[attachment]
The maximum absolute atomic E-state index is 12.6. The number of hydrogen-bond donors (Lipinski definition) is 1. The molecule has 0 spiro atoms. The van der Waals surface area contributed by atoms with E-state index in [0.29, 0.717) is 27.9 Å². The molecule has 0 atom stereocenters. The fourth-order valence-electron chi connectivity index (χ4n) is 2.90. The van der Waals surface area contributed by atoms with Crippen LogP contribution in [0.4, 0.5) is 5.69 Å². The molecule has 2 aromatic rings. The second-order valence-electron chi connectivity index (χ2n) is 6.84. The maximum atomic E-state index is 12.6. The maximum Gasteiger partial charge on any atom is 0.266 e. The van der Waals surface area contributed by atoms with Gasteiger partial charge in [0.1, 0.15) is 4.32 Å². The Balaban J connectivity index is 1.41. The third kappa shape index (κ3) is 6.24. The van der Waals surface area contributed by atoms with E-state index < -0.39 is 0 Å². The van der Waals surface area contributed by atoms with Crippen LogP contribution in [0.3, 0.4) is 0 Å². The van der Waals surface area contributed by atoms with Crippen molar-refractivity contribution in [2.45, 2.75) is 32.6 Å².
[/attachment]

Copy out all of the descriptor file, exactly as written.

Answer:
The maximum absolute atomic E-state index is 12.6. The number of hydrogen-bond donors (Lipinski definition) is 1. The molecule has 0 spiro atoms. The van der Waals surface area contributed by atoms with E-state index in [0.29, 0.717) is 27.9 Å². The molecule has 0 atom stereocenters. The fourth-order valence-electron chi connectivity index (χ4n) is 2.90. The van der Waals surface area contributed by atoms with Crippen LogP contribution in [0.4, 0.5) is 5.69 Å². The molecule has 2 aromatic rings. The second-order valence-electron chi connectivity index (χ2n) is 6.84. The maximum atomic E-state index is 12.6. The maximum Gasteiger partial charge on any atom is 0.266 e. The van der Waals surface area contributed by atoms with Gasteiger partial charge in [0.1, 0.15) is 4.32 Å². The Balaban J connectivity index is 1.41. The third kappa shape index (κ3) is 6.24. The van der Waals surface area contributed by atoms with E-state index < -0.39 is 0 Å². The van der Waals surface area contributed by atoms with Crippen LogP contribution in [0.3, 0.4) is 0 Å². The van der Waals surface area contributed by atoms with Crippen molar-refractivity contribution in [2.45, 2.75) is 32.6 Å².